The former spy known as “Witness K” has been spared jail time and instead handed down a three-month suspended sentence after pleading guilty to conspiring to reveal classified information.
The former officer in the Australian Secret Intelligence Service had been charged over his role exposing Australia’s plans to secretly eavesdrop on the government of Timor-Leste during sensitive oil and gas negotiations in 2004.
The sentencing result came after an extraordinary court hearing at the ACT Magistrates Court, where Witness K had appeared behind makeshift black walls to conceal his identity.
Magistrate Glenn Theakston on Friday issued the decision noting Witness K had been motivated by a sense of justice rather than for any personal gain.
But he maintained the sentence would be recorded as a conviction, saying the decision must affirm the need to protect information attaining to Australia’s national security.
The case had been heard in the ACT Magistrates Court, where reporters were shuffled in and out of the hearing at times so the court can consider confidential information.
Witness K’s former lawyer Bernard Collaery is also facing separate court action related to the case.
Lawyers acting for Witness K on Friday argued that the government should not make an example of the man for the means of deterring others, and that he should be spared jail time.
Lawyer Robert Richter said Witness K’s long-term struggles with mental illness – including at the time of his offending – must be considered in his sentencing.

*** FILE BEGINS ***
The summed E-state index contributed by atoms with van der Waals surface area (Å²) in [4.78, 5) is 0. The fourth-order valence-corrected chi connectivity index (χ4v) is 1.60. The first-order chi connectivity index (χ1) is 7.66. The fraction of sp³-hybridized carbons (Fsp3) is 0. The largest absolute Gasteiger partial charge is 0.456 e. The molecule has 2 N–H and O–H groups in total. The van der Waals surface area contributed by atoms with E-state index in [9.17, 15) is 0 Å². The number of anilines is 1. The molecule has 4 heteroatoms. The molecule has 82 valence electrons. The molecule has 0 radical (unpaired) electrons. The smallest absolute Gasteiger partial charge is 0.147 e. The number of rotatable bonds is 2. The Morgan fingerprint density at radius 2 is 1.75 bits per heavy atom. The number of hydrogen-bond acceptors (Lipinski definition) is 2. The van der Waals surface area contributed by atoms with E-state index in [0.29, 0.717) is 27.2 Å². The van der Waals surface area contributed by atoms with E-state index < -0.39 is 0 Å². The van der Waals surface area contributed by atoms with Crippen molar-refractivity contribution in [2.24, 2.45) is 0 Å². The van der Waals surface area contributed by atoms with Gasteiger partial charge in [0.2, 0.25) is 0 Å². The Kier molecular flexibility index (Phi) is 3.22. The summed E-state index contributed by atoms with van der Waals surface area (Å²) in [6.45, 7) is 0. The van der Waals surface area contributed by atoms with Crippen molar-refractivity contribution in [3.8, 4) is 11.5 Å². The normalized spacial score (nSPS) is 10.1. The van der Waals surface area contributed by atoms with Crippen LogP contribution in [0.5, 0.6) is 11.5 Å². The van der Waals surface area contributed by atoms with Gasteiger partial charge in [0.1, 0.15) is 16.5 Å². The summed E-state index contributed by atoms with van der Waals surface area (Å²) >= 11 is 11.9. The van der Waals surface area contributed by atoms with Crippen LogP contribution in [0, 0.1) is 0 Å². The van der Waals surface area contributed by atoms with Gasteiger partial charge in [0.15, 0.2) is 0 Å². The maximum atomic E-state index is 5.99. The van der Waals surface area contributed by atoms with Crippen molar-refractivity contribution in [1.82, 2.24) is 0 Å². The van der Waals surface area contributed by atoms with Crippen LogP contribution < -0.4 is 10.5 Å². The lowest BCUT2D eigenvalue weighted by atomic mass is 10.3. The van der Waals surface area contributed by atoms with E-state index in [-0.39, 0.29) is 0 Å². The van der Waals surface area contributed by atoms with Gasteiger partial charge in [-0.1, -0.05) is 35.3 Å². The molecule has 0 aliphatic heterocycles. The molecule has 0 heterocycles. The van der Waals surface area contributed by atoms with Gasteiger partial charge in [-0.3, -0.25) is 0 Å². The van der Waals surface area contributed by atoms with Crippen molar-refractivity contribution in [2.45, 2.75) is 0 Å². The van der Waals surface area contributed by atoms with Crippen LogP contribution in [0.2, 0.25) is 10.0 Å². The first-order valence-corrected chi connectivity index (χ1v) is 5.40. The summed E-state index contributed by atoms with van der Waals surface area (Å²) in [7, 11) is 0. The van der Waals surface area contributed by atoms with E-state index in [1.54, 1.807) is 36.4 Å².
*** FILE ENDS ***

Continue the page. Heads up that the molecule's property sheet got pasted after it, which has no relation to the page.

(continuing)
“It would be inappropriate to deal with Witness K with (general) deterrence,” Mr Richter told the court.
“It is clear he suffered from a number of conditions including post-traumatic stress and depression.”
Magistrate Glenn Theakston is considering several medical reports detailing the health of Witness K – a former officer in the Australia Secret Intelligence Service.
Prosecutors acting for the government argue Witness K disclosed the details of the plan to bug the Timor-Leste government through documents provided to Mr Collaery.
The court heard on Friday that Mr Collaery then conducted media interviews “asserting ASIS had done certain things in Timor-Leste”.
Prosecutor Richard Maidment rejected the idea that Witness K should not be considered a candidate for punishment acting as a deterrent to others.
“This was not committed out of a momentary lapse,” Mr Maidment said.
“This was a considered, continuing course of conduct. He had the opportunity to reconsider [his actions] for whatever reason out of grievance or altruism for the subject matter.”
Mr Maidment said while Witness K’s health condition should be considered in the outcome of the trial, it should not be used to explain his actions at the time.
The defence has argued Witness K has faced years of alienation, anxiety and post-traumatic stress since his home was raided by authorities in December 2013.
Mr Richter said a sentence of imprisonment would not be an appropriate sentence for his client, defending Witness K as a highly decorated ASIS officer.
Witness K and Mr Collaery were charged in 2018 with conspiring to reveal secret information through section 39 of the Intelligence Services Act, which covers secrecy and the unauthorised communication of information.